Summary: The Role Of Nora Helmer In Asserting The Importance Of Individuality In A Doll’s House By Henrik Ibsen

Categories: Modernism

A Doll’s House is one of Henrik Ibsen’s most famous plays as it was a significant addition to feminist literature. As an individual, Ibsen never clearly declared he was a feminist, but this play proves otherwise, through the development of the main protagonist, Nora Helmer. Ibsen’s portrayal of Nora asserted the importance of individualism by introducing her as the typical feminine standard and proletariat in the first act to the epitome of an exemplary modernist by the final act.

Nora was Ibsen’s main weapon in revealing the concepts of modernism, which later had the bourgeois society realizing the true meaning behind freedom of expression and individuality. In addition, this concept reveals her powerlessness in her marital life until she makes the decision to leave her husband in search of herself, as an individual.

During the Victorian era, both sexes had their assigned roles in the ‘societal sphere’; men were expected to live their lives in the public eye whilst women were largely bound to the walls of the home.

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Due to these expectations, “before everything else, [Nora was] a wife and a mother” which contradicted her individuality as her “most sacred duties” weren’t to herself, but to Torvald and her three children. By utilizing Nora as the modernist, Ibsen’s intention was to challenge the ‘societal sphere’ and the common judgment that a woman’s activity in the male-dominated ‘public sphere’ would ultimately result in her immortality.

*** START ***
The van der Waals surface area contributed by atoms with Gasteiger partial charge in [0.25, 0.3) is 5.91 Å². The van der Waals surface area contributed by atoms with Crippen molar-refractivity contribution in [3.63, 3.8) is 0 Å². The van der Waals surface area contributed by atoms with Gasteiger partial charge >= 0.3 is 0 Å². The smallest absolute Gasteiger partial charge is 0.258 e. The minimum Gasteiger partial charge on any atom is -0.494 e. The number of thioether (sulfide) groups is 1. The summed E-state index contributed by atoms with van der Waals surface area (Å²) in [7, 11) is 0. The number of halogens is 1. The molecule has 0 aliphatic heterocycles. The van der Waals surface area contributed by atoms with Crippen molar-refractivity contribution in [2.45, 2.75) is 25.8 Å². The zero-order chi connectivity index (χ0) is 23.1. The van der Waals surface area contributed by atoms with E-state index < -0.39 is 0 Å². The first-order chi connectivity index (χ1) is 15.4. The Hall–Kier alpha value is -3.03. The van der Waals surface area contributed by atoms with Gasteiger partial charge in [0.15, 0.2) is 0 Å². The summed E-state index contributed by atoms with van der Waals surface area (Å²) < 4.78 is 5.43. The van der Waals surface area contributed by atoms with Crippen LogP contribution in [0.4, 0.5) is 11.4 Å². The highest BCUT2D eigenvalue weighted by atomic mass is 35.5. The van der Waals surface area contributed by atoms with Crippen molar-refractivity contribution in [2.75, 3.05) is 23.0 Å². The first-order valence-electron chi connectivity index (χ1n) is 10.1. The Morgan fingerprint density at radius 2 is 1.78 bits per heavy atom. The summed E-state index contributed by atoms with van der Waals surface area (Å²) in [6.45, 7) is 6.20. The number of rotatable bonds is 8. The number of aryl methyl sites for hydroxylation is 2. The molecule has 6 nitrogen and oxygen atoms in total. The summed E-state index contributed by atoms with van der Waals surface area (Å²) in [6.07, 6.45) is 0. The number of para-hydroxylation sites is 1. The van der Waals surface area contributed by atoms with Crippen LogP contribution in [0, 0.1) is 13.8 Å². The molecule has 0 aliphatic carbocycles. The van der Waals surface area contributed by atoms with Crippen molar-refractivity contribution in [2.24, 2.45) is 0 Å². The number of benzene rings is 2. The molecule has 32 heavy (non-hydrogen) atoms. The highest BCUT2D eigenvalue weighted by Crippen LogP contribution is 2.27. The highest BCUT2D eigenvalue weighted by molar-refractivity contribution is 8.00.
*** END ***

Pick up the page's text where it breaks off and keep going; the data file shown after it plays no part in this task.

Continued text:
When Nora gets a surprise visit from an old school friend, Mrs Linde in Act 1, she described “how lucky [she] was” to have worked, where she “locked [herself] in and sat writing”[footnoteRef:1]; she further expressed it as “tremendous fun.

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..earning money. It was almost like being a man”[footnoteRef:2]. This presents her as a modernist for several reasons: firstly, it was only the working class women that had no choice but to work in service-related jobs such as nursing, but since Nora was a woman of the upper-middle class, she had a choice. Secondly, she was “lucky enough” to do something she had “tremendous fun” doing whilst “earning money”[footnoteRef:3]. Women during the Victorian era were forced into conditions that were considered inhumane to the higher classes of society and even some women amongst the lower classes[footnoteRef:4]. This quotation shows how being a woman of the upper-middle class was a huge advantage during this time as Nora didn’t have to work in such awful conditions. Thirdly, Nora felt what it was like to “almost [be] like a man”[footnoteRef:5] as she was in control of her finances, just as Torvald was in charge of the family’s finances. Because of that, Torvald could exert his power over Nora by dictating how she could spend it so she wouldn’t “waste money”[footnoteRef:6]. As she could earn for herself, this suggests that Nora had the right to dictate how she wanted to exert her newfound power upon Torvald in other ways that didn’t involve using her sexuality towards his “whims and fancies”[footnoteRef:7] by “[dancing] for him, and [dressing] for him, and [playing] with him”[footnoteRef:8] as emphasized by the repetition of “for him”. This demonstrates her individuality as she chose to counteract the status quo: not only did she have a career, but it was something she enjoyed doing rather than following “what was in the books”. [1: Ibsen, H. (2016). A Dolls House and Other Plays, 162.] [2: Ibsen, H. (2016). A Dolls House and Other Plays, 162.